There are a couple things here worth talking about, namely an agricultural system in Bahia called Cabruca and shade grown cocoa. It is an interesting system.  In short it is cocoa grown in the rain forest and is a hallmark of biodiversity.  A few of us couldn’t quite get a solid answer as to why it is employed. Much seems to be public image and as a counter to slash and burn mono-crops.  I and many others get that and support that. That said nearly all the farmers said that if they could afford it they would look at moving away from it as contrary to in public’s concept that shade grown is better, the better is relative in that the trees often thrive better, are healthier and resist broom better with more direct sun.  The impression I was left with is that it is a pretty delicate balancing act between a diverse and health system and healthy and productive trees.  As is many things it isn’t black and white.  Slash and burn isn’t great but neither is forest grown cocoa where productivity is low and the trees struggle.

Moving on, you can see the difference in trees and farm management.  The fermentary was very similar to Rogerio’s being boxes with good drainage, very clean and well set up.

They do all their own grafting of seedlings and are very fast at it.  This guy had this seedling grafted in probably under a minute.

While here we were able to see an interesting bean that seems to be unique to the area.  It is a white bean but not porcelano and most likely not even Criollo.  It is called Catongo and is believed to be an albino forastero.  It is very low in bitterness, astringency and pretty light in flavor.  Being an albino even the flowers are all white which one of the main ways it is told apart from other varieties  Pedro was gracious enough to send me back with a couple different samples to experiment with.

We moved onto Modaka’s organic farm.  It was very much in the Cabruca style with extremely heavy undergrowth, quite a bit more associated broom and a significantly lower per hectare production volume.  They have put a lot of work into mapping the farm, counting indigenous trees and management.  I am very much not doing the farm justice.  It was beautiful and tons of work went into it.  It really show cased how much work this form of agriculture could be and the devotion it required.

Their fermentary brought something new, namely some different aromas.  The freshly fermenting beans smelled very strongly of fresh yeast cake.  The beans that had been fermenting 4 days brought me back to my childhood with the unexpected aroma of southern boiled peanuts.  The flavor was mildly acidic but very clean.  I had not noticed either of these aroma before.

We had a tour of their chocolate making facility, as we did with all the other places too.  And here I want to make an observation that took days to sink in.  At this point I’d been hearing how much of an issue astringency, bitterness and acidity were for the makers in Brazil.  Due to the local heat, every single chocolate making room was air conditioned and down right chilly.  At this point I am starting to wonder if a bit of the excess acidity is due to this prevalence of cool refining conditions and many not so much the beans or fermentation techniques.  I’ll be checking in with many of the makers to test out this theory as it is the same thing I hear every year when winter set in here in the States.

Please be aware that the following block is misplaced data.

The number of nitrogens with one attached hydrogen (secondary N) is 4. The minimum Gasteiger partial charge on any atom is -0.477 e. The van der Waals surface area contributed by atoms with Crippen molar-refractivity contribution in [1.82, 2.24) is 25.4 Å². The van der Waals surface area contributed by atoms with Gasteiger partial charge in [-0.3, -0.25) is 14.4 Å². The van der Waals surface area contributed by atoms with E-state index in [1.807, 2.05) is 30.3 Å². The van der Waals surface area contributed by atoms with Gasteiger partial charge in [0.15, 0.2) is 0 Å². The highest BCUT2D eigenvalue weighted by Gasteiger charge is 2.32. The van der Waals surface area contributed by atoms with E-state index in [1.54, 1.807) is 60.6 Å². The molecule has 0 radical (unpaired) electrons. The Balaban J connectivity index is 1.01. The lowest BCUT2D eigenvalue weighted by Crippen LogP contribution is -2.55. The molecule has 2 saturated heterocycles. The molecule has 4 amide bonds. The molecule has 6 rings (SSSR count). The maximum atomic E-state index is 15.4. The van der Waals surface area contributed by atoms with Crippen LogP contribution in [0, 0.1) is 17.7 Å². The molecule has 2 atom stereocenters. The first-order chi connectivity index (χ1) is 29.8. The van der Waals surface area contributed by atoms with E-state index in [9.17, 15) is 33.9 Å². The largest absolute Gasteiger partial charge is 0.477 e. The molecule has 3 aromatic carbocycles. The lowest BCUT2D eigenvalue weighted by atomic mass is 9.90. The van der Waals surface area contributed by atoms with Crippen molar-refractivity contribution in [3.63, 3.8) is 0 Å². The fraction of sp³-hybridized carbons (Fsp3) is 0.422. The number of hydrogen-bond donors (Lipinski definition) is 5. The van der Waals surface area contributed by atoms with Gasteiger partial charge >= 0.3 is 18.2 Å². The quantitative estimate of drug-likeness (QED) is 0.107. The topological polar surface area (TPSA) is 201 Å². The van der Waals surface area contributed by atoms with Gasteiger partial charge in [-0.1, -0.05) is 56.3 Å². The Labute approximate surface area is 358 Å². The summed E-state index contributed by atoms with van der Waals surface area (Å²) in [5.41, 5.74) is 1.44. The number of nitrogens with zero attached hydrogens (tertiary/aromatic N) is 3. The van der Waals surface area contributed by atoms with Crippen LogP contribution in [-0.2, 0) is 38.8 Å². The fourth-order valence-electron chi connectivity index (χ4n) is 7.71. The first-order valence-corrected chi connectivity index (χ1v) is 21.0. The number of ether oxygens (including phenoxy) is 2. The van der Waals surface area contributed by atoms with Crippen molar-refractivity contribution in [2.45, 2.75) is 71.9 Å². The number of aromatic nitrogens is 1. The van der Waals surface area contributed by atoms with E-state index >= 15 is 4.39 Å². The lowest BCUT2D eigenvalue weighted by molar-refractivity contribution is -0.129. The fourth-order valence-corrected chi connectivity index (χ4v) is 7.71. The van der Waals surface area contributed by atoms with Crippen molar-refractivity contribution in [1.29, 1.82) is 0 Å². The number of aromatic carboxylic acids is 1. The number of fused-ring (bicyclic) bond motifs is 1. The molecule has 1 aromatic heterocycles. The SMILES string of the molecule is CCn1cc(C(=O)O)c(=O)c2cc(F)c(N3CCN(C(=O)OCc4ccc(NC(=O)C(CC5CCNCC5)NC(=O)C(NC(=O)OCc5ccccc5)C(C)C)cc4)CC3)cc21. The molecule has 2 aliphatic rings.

That was it for this day.

Day 11 – This day was a lot of traveling and change in the weather and our first introduction to the term rain forest.  As we drove to Vale Putumaju (Tuta Aquino’s beautiful farm) we watched the clouds come in.  By the time we arrived it was raining.  It could not do anything to dampen the utter beauty of the area though.

We were again treated to amazing hospitality with stunning food and conversation.  Talking went on way to long and it was late afternoon before we got out into the farm.  Tuta has hoped we could see the harvesting of the day’s beans and had even delayed drying one set so we could see the beans put out to dry but all we were able to see were the burros on the way back.

They fermentary was again stellar and the drying area was beyond anything we had seen yet with movable trays and racks.  Truly a high end system.

And that was it.  Light was fading and I could not get the number of photos I wanted nor the amount of conversation I would have liked to have had.  Frankly I am not sure another week would have been enough but we had to get on the road  so we could fly out the next morning.

Day 12 – Back to Sao Paulo and then home.  Have a nice obligatory beach shot of the gringos.

Oh, Greg of Dandelion whipped out his grinder after breakfast and we hand peeled and token a bunch of samples we had collected over our trip. 

Day 13 – Arrive in USA start missing the lovely people I met.  I miss you all still.


Day 14 – Dive into the near 600 waiting email.